New custom backdoor dubbed Stealth warrior had been deployed as part of a series of highly targeted espionage attacks in North Africa.
“The Stealth Soldier malware is an undocumented backdoor that mainly operates surveillance functions such as file exfiltration, screen and microphone recording, keystroke logging, and stealing browser information,” cybersecurity firm Check Point said in technical reports.
The ongoing operation is characterized by the use of a command-and-control (C&C) server that mimics a website belonging to the Libyan Ministry of Foreign Affairs. The earliest artifacts associated with the campaign date back to October 2022.
The attack begins with a potential target downloading a bogus downloader binary delivered via social engineering attack and acting as a conduit to retrieve Stealth Soldier, while displaying an empty decoy PDF file.
A custom modular implant, believed to be used sparingly, enables surveillance capabilities by gathering directory listings and browser credentials, logging keystrokes, recording microphone audio, taking screenshots, uploading files, and executing PowerShell commands.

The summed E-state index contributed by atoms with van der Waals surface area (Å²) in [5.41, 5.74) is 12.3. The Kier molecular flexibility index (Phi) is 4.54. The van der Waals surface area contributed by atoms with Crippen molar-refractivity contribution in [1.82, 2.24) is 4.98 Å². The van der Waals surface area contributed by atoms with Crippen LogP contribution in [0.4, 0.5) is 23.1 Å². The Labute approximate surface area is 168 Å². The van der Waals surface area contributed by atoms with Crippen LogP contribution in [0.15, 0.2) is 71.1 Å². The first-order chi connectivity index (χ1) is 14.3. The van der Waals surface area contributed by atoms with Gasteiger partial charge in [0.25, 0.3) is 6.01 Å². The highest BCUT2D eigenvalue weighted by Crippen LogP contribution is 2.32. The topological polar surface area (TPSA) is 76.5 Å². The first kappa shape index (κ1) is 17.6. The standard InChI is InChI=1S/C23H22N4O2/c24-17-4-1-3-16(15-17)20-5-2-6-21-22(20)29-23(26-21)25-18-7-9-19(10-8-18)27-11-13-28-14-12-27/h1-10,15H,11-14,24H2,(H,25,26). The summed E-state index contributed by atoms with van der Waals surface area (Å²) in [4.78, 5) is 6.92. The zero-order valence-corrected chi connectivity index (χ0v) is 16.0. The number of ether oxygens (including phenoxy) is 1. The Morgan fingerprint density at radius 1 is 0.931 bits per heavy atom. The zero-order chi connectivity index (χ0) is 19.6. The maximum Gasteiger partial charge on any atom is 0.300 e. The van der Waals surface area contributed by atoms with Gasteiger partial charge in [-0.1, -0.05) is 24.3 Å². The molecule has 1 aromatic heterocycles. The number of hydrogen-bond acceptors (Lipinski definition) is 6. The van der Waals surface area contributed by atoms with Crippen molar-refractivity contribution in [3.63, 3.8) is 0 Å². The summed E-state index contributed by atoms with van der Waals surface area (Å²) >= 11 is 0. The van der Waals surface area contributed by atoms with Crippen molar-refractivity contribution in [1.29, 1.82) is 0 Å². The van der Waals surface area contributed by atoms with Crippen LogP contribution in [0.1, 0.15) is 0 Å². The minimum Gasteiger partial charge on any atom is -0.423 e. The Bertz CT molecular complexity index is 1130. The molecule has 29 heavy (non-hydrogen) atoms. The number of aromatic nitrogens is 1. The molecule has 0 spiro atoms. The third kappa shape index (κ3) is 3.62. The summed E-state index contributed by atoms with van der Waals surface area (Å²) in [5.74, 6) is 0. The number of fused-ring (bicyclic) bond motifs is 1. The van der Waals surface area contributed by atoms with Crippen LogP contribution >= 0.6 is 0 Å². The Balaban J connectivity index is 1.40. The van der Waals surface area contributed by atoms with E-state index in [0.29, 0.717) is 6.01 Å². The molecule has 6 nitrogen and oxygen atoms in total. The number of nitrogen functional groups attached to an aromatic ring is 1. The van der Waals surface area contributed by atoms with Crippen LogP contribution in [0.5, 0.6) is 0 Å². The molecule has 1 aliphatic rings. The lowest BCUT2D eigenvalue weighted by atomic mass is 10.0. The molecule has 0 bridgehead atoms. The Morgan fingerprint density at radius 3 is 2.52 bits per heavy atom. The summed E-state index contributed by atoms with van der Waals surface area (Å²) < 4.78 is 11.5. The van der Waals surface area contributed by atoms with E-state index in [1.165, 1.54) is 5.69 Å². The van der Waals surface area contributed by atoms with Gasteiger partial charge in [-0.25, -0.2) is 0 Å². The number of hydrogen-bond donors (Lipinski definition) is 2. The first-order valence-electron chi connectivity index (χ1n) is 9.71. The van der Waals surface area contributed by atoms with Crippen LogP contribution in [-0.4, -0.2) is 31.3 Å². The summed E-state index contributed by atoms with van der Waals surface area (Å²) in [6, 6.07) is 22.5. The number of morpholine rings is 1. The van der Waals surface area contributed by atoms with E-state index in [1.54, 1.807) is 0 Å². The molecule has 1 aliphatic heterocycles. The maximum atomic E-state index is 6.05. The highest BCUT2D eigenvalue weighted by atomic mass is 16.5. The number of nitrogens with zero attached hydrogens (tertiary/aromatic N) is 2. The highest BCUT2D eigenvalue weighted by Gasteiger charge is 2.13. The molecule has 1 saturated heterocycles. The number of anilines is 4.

“The malware uses different kinds of commands: some plugins downloaded from C&C and some modules inside the malware,” Check Point said, adding the discovery of three versions of Stealth Soldier indicated it was being actively maintained by its operators.
Some components are no longer available for retrieval, but the screenshot and browser credential stealer plugin is said to be inspired by an open source project available on GitHub.
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What’s more, the Stealth Soldier’s infrastructure exhibit overlaps with infrastructure related to another dubbed phishing campaign Eyes on the Niletargeting Egyptian journalists and human rights activists in 2019.
The development marked “the first possible re-emergence of this threat actor” since then, indicating that the group is geared to conduct surveillance of Egyptian and Libyan targets.
“Given the modularity of the malware and the use of multiple infection stages, it is likely that attackers will continue to develop their tactics and techniques and deploy new versions of this malware in the near future,” Check Point said.